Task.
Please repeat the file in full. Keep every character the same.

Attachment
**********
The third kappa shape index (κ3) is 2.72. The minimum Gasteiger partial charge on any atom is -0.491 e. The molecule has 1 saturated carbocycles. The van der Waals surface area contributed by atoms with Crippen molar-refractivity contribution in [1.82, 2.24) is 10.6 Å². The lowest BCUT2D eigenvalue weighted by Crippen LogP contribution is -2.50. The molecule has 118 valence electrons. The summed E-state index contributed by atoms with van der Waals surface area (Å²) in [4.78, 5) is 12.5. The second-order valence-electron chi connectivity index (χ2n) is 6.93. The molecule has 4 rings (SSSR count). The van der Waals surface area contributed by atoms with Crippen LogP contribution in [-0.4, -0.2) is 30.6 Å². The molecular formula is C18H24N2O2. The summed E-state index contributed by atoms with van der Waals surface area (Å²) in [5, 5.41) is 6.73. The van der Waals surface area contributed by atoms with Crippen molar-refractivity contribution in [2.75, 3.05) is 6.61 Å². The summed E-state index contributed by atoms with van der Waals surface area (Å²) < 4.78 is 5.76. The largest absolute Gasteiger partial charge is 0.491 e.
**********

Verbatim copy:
The third kappa shape index (κ3) is 2.72. The minimum Gasteiger partial charge on any atom is -0.491 e. The molecule has 1 saturated carbocycles. The van der Waals surface area contributed by atoms with Crippen molar-refractivity contribution in [1.82, 2.24) is 10.6 Å². The lowest BCUT2D eigenvalue weighted by Crippen LogP contribution is -2.50. The molecule has 118 valence electrons. The summed E-state index contributed by atoms with van der Waals surface area (Å²) in [4.78, 5) is 12.5. The second-order valence-electron chi connectivity index (χ2n) is 6.93. The molecule has 4 rings (SSSR count). The van der Waals surface area contributed by atoms with Crippen LogP contribution in [-0.4, -0.2) is 30.6 Å². The molecular formula is C18H24N2O2. The summed E-state index contributed by atoms with van der Waals surface area (Å²) in [5, 5.41) is 6.73. The van der Waals surface area contributed by atoms with Crippen molar-refractivity contribution in [2.75, 3.05) is 6.61 Å². The summed E-state index contributed by atoms with van der Waals surface area (Å²) < 4.78 is 5.76. The largest absolute Gasteiger partial charge is 0.491 e.